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Homework Help: Help with indefinite integral

  1. Jul 5, 2010 #1
    1. The problem statement, all variables and given/known data
    The problem reads(from the 4th edition of Stewart Calculus "Concepts and Contexts" pg. 394 #17):

    Evaluate the integral.

    the indefinite integral of dx/x^2*sqrt(4-x^2)

    so this would read out as "the indefinite integral of dx over x squared times the square root of 4 minus x squared"


    2. Relevant equations




    3. The attempt at a solution


    I tried everything I know. I have been stuck on this problem for over 2 hours now and I just cant see what to do. The back of the book says the answer is

    -sqrt(4-x^2)/4x

    the frustrating thing is that using substitution I am getting to -sqrt(4-x^2)/x so I feel like I'm pretty close, or just have some careless mistake somewhere I am missing.
     
  2. jcsd
  3. Jul 5, 2010 #2

    rock.freak667

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    Try a trig substitution x=2sint
     
  4. Jul 5, 2010 #3
    I did already... but I guess I did it wrong.

    After the substitution I get to 1/4*integral sin^2t then do I go to the half-angle formula for sin^2t? By doing that I get 1/4*integral(1/2)(1-cos2t), then integrate to get 1/8*(t-.5sin2t).

    after that I solved for t using the trig substitution above to get t=arcsin(x/2). I then plug that into 1/8*(t-.5sin2t) to get 1/8*(arcsin(x/2)-.5sin2(arcsin(x/2), which I know is not right :/.
     
  5. Jul 5, 2010 #4

    Dick

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    To do the integral of 1/sin(t)^2 you are making it harder than it needs to be. You don't need any half angle formulas. What's the derivative of cot(t)? BTW write something like what you mean as 1/(4*sin^2(t)). Using parentheses will save you spelling it out in words.
     
    Last edited: Jul 5, 2010
  6. Jul 5, 2010 #5
    well I see that 1/sin(t)^2 =csc(t)^2, and the antiderivative of that is -cot(t)+c so i get all the way too

    -1/4*cot(t) where t=arcsin(x/2). Am I on the right track?
     
  7. Jul 5, 2010 #6

    Dick

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    If you can figure out why -1/4*cot(t) where t=arcsin(x/2) gives you -sqrt(4-x^2)/(4x) then you are all the way there. Yes, you are on the right track.
     
    Last edited: Jul 5, 2010
  8. Jul 5, 2010 #7
    alright thanks a lot. Its really late and I'd rather not spend 2 more hours stuck doing the wrong thing. Your(and others) assistance is much appreciated.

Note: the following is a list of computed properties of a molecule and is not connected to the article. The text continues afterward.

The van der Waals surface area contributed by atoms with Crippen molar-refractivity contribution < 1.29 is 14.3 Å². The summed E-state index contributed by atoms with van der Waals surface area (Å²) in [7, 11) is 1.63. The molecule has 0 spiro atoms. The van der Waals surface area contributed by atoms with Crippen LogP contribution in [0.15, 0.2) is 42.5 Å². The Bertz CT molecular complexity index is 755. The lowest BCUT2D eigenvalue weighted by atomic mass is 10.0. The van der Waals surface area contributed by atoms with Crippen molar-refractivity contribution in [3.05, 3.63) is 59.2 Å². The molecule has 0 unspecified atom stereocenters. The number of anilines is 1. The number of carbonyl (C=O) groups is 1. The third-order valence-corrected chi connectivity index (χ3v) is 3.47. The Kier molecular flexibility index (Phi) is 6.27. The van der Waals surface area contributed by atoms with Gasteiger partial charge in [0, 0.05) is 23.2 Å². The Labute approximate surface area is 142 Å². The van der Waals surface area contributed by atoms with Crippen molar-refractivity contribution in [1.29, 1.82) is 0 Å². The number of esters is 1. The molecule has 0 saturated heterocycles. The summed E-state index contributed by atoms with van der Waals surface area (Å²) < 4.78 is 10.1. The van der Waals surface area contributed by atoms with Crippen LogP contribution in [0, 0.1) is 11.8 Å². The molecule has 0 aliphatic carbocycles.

9. Jul 5, 2010 #8

    Dick

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    You aren't doing the wrong thing! Probably wouldn't take 2 hours to figure out why cot(arcsin(x/2))=sqrt(1-x^2/4)/(x/2) but you are probably right. It will take you even less time in the morning.
     
  10. Jul 5, 2010 #9
    haha I know I'm not doing the wrong thing. I guess I meant to say im glad you told me I was on the right track because I wouldn't want to spend more time on this question tonight. 6 a.m. is calling my name for some calculus.
     
  11. Jul 5, 2010 #10

    Dick

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    Sleep agreeably knowing you'll get it the first thing tomorrow. You are SO CLOSE. Nite.
     
  12. Jul 6, 2010 #11
    Firstly it would be a whole lot easier to read if you wrote it in Latex like this:

    [tex]\int \frac{dx}{x^2 \cdot \sqrt{4-x^2}}[/tex]

    And I can give you the hint that in the chapter dealing with these types of integrals there is a hint on howto solve this integral!
     
    Last edited: Jul 6, 2010
  13. Jul 6, 2010 #12
    Cool! Where's the 'hint' located in the chapter?


    Yes I can see that Latex is much easier to read. I guess I'll work on learning to use Latex.
     
  14. Jul 6, 2010 #13

    hunt_mat

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    Here is an alternative:
    [tex]
    \int\frac{dx}{x^{2}\sqrt{4-x^{2}}}
    [/tex]
    Use [tex]x=2\cos u[/tex] to transform the integral to:
    [tex]
    -\frac{1}{4}\int\frac{du}{\cos^{2}u}=-\frac{1}{4}\int \sec^{2}udu
    [/tex]
    What well known function has derivative sec^{2}x?
    when you see a factor of [tex]\sqrt{a^{2}-x^{2}}[/tex] your first thought should be trig substitution.
     
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